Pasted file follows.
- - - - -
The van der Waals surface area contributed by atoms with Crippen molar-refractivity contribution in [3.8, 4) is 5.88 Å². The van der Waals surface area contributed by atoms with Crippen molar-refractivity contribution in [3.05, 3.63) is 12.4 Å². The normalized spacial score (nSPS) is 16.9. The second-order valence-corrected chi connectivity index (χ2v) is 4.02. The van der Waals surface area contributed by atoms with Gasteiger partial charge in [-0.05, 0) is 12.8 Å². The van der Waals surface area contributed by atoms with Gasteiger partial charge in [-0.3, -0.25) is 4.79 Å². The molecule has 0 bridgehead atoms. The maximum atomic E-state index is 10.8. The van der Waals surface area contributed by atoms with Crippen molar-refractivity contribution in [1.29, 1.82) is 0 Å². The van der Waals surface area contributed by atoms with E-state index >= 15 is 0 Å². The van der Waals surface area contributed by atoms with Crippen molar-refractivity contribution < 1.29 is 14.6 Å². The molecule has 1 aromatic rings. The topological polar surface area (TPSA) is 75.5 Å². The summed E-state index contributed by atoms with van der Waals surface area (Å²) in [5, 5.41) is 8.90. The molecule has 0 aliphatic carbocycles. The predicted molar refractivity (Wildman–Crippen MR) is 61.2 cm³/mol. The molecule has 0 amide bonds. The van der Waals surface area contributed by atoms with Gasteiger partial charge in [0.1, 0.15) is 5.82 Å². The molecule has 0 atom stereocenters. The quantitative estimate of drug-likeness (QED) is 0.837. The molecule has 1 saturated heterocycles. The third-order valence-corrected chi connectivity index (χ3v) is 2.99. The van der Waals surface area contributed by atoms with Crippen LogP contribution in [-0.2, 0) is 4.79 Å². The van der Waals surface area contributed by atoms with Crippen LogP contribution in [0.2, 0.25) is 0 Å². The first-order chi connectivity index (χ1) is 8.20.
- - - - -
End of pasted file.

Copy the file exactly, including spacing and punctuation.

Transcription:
The van der Waals surface area contributed by atoms with Crippen molar-refractivity contribution in [3.8, 4) is 5.88 Å². The van der Waals surface area contributed by atoms with Crippen molar-refractivity contribution in [3.05, 3.63) is 12.4 Å². The normalized spacial score (nSPS) is 16.9. The second-order valence-corrected chi connectivity index (χ2v) is 4.02. The van der Waals surface area contributed by atoms with Gasteiger partial charge in [-0.05, 0) is 12.8 Å². The van der Waals surface area contributed by atoms with Gasteiger partial charge in [-0.3, -0.25) is 4.79 Å². The molecule has 0 bridgehead atoms. The maximum atomic E-state index is 10.8. The van der Waals surface area contributed by atoms with Crippen molar-refractivity contribution in [1.29, 1.82) is 0 Å². The van der Waals surface area contributed by atoms with E-state index >= 15 is 0 Å². The van der Waals surface area contributed by atoms with Crippen molar-refractivity contribution < 1.29 is 14.6 Å². The molecule has 1 aromatic rings. The topological polar surface area (TPSA) is 75.5 Å². The summed E-state index contributed by atoms with van der Waals surface area (Å²) in [5, 5.41) is 8.90. The molecule has 0 aliphatic carbocycles. The predicted molar refractivity (Wildman–Crippen MR) is 61.2 cm³/mol. The molecule has 0 amide bonds. The van der Waals surface area contributed by atoms with Gasteiger partial charge in [0.1, 0.15) is 5.82 Å². The molecule has 0 atom stereocenters. The quantitative estimate of drug-likeness (QED) is 0.837. The molecule has 1 saturated heterocycles. The third-order valence-corrected chi connectivity index (χ3v) is 2.99. The van der Waals surface area contributed by atoms with Crippen LogP contribution in [-0.2, 0) is 4.79 Å². The van der Waals surface area contributed by atoms with Crippen LogP contribution in [0.2, 0.25) is 0 Å². The first-order chi connectivity index (χ1) is 8.20.